The following article was published in the July 2021edition of The Schubertian, journal of the The Schubert Institute (UK).
Moments of genius that announce their presence with brass fanfares are notable for their extreme rarity. Usually unobtrusive, they are often found hiding in plain sight, embedded in masterworks like tiny gems perfectly set in a beautifully fashioned crown.
Thus far, no allusion to this feature has been found in the academic literature, nor has it been mentioned in performances or broadcasts. All individuals with whom this information has been shared have declared that it was new to them.
A motivic connection in Schubert's Winterreise
Delacroix's lament that all his days led to the same conclusion, “an infinite longing for something which I can never have," haunts every page of Schubert’s Winterreise. Perhaps it is not an accident that the icy bleakness of the first four songs is barely dispelled by the sunlit image Schubert creates at the opening of the fifth.
The connection between the fourth and fifth songs provides both a tantalising glimpse of genius at work and a telling insight into the psychological impact of the fifth song when heard in its proper context. The two extracts given below share some interesting characteristics:
1) The position of this link, occurring between the minor keys of the first four songs and the first song in a major key, is clearly structural; it is pivotal in the context of the cycle as a whole.
2) The thematic outline (allowing for tonality) is precise.
3) The two themes are placed virtually back-to-back, since the material in Ex 1 also forms the postlude, followed immediately by Ex. 2.
4) The simultaneous translation of the triplet figures of ‘Erstarrung’ into those of ‘Der Lindenbaum’ is also highly significant.
At no point in the history of Western classical music has the motif not been the go-to implement in the composer’s toolbox. In whatever form it manifests, its usefulness has conferred upon it a ubiquity that transcends the particulars of period, time and place, to the extent that it is both practically and philosophically legitimate to ask: where does the motif end and the composition begin?
Such thematic or other internal relationships as may be found to exist in the work of lesser composers might justly be considered inconsequential or trite, not worthy of further investigation. The best exponents of the science of composition present, of course, a different case. The question as to what percentage of this particular masterstroke can be attributed to subconscious instinct as compared with conscious engineering is intriguing, especially given the apparent effortlessness of Schubert’s melodic gift.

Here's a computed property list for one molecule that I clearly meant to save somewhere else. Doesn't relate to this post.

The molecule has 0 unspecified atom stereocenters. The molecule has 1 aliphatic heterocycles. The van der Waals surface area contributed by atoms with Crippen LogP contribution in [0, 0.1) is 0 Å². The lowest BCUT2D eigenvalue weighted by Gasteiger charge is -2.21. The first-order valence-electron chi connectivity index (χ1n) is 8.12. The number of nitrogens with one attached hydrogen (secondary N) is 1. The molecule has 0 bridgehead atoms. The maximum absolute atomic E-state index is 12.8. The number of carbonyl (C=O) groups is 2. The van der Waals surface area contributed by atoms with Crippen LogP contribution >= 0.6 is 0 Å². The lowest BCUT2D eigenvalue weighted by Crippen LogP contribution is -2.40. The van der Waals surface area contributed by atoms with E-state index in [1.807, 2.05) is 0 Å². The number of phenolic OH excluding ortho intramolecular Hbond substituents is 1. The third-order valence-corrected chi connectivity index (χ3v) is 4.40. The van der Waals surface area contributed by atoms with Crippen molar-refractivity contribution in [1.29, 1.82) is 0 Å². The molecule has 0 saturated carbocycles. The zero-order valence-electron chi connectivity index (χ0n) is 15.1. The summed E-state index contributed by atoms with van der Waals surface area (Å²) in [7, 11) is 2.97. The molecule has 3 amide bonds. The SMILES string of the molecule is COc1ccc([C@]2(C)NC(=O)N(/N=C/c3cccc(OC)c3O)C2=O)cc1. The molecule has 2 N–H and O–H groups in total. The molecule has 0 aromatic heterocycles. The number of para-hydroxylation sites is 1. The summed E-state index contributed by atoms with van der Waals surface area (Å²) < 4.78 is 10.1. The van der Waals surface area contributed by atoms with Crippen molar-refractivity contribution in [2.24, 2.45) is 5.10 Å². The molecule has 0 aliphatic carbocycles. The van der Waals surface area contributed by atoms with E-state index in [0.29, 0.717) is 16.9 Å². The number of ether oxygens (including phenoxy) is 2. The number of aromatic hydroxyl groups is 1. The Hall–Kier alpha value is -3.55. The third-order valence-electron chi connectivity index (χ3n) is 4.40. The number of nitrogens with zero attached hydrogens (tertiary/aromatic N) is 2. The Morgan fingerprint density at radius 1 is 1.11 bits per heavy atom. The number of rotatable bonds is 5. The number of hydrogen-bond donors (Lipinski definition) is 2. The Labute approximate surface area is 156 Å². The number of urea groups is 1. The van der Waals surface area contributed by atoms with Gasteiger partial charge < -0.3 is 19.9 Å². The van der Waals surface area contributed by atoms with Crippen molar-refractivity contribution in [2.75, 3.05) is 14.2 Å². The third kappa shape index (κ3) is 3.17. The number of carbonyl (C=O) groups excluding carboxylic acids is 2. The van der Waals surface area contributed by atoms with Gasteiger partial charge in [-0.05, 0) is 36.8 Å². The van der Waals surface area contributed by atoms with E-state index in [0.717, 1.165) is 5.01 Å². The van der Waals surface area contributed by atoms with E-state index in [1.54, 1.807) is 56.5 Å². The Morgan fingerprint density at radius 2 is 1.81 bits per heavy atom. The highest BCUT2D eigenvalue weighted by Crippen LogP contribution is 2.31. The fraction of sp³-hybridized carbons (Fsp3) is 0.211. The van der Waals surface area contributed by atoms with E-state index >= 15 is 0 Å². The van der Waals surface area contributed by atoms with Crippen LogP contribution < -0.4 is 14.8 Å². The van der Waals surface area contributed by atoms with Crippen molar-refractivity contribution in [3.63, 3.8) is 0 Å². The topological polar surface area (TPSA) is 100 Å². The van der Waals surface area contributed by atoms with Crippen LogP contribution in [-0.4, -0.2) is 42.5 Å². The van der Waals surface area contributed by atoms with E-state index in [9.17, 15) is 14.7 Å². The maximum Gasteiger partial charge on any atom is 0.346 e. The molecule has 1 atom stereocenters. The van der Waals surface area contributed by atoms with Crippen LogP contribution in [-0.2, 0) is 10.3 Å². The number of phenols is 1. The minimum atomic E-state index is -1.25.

Considering its position in the cycle and that no other two songs appear to have been paired melodically and rhythmically in so precise a way, the balance of probability would seem to lie in favour of the linking of the two songs being deliberate and conscious.*
* In a casual recital setting, there is a strong case for the two songs to be routinely performed as a pair, and even for the triplets of both songs to be played at roughly the same pace.
The six-note melodic motif - complete, and with variants - is also employed as the principal element in the formal structure of both songs, strengthening the musical and psychological bond between them. It should be further noted that the triplets of ‘Erstarrung’ accompany the motif, whereas those of ‘Der Lindenbaum’ state it. The conjoining of the triplet figures of both songs with the motif in this way, coupled with the transformation of their function in relation to it, is remarkable enough; but it is their simultaneous employment as the chief agent by which is created the extreme contrast of mood from the one song to the other that elevates the linking of these songs above the purely functional.
The linden tree calls to the wanderer from a distant place, a spectral summer whose sunlight brings no warmth. The memories cast by its shadows, far from defrosting his heart, only plunge it deeper into the freezer, further back into the wintry depths of his grief. ‘Der Lindenbaum’ is, if anything, more chilling than Estarrung because it captures the terror of loneliness not in the expression of breathless desperation, but in the evocation of a gentle breeze on a warm summer’s day: the link has done its job, carrying the weight of sorrow in a seamless transition from one song to the next.
There remains the nagging question of why what is revealed by the notes in the score, however ingenious, fails to explain the impact of these two songs when placed side by side; how they can be so very closely bonded and at the same time so very different.
To date, despite the efforts of neuroscientists and apologists of material and intellectual philosophy, the universal appeal of great artistic moments and works - the hold they are able to exert on the mind and imagination - remains unquantifiable. The explanation for the effect of certain passages of music seems to lie forever just out of reach. The effect is real enough, but its cause is not to be found, tested or proved.
It is in the music, to be sure, and yet it is not! It’s a will-o’-the-wisp, a phantom, a quantum phenomenon that can be both wave and particle, positive and negative at the same time, and only becomes physically real when actually observed. Something existed in the empty silence that proceeded from ‘Erstarrung’, something non-mechanistic whose nature only Schubert could observe, understand, and then distil into the opening passage of ‘Der Lindenbaum’.